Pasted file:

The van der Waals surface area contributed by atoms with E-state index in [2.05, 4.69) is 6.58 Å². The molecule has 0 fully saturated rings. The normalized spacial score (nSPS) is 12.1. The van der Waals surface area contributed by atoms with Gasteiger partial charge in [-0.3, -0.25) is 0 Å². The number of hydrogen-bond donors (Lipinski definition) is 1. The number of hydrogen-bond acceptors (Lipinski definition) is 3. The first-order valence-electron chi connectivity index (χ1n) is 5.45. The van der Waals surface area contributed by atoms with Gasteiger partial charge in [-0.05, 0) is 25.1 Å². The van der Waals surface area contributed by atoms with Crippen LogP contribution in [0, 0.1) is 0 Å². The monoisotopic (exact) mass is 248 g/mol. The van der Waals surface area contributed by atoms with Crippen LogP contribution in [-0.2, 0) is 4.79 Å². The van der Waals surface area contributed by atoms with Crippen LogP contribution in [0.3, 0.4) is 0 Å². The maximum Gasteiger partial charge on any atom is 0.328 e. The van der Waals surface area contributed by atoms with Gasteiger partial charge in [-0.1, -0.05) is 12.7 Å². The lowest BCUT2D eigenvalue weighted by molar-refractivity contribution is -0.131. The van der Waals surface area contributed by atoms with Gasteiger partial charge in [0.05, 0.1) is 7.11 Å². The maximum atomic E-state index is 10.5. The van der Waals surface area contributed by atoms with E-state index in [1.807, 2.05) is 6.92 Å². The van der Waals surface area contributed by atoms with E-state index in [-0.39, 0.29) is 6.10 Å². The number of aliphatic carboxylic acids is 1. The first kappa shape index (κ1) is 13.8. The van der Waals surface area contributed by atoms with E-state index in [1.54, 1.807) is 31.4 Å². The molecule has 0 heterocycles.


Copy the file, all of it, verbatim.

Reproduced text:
The van der Waals surface area contributed by atoms with E-state index in [2.05, 4.69) is 6.58 Å². The molecule has 0 fully saturated rings. The normalized spacial score (nSPS) is 12.1. The van der Waals surface area contributed by atoms with Gasteiger partial charge in [-0.3, -0.25) is 0 Å². The number of hydrogen-bond donors (Lipinski definition) is 1. The number of hydrogen-bond acceptors (Lipinski definition) is 3. The first-order valence-electron chi connectivity index (χ1n) is 5.45. The van der Waals surface area contributed by atoms with Gasteiger partial charge in [-0.05, 0) is 25.1 Å². The van der Waals surface area contributed by atoms with Crippen LogP contribution in [0, 0.1) is 0 Å². The monoisotopic (exact) mass is 248 g/mol. The van der Waals surface area contributed by atoms with Crippen LogP contribution in [-0.2, 0) is 4.79 Å². The van der Waals surface area contributed by atoms with Crippen LogP contribution in [0.3, 0.4) is 0 Å². The maximum Gasteiger partial charge on any atom is 0.328 e. The van der Waals surface area contributed by atoms with Gasteiger partial charge in [-0.1, -0.05) is 12.7 Å². The lowest BCUT2D eigenvalue weighted by molar-refractivity contribution is -0.131. The van der Waals surface area contributed by atoms with Gasteiger partial charge in [0.05, 0.1) is 7.11 Å². The maximum atomic E-state index is 10.5. The van der Waals surface area contributed by atoms with E-state index in [1.807, 2.05) is 6.92 Å². The van der Waals surface area contributed by atoms with E-state index in [-0.39, 0.29) is 6.10 Å². The number of aliphatic carboxylic acids is 1. The first kappa shape index (κ1) is 13.8. The van der Waals surface area contributed by atoms with E-state index in [1.54, 1.807) is 31.4 Å². The molecule has 0 heterocycles.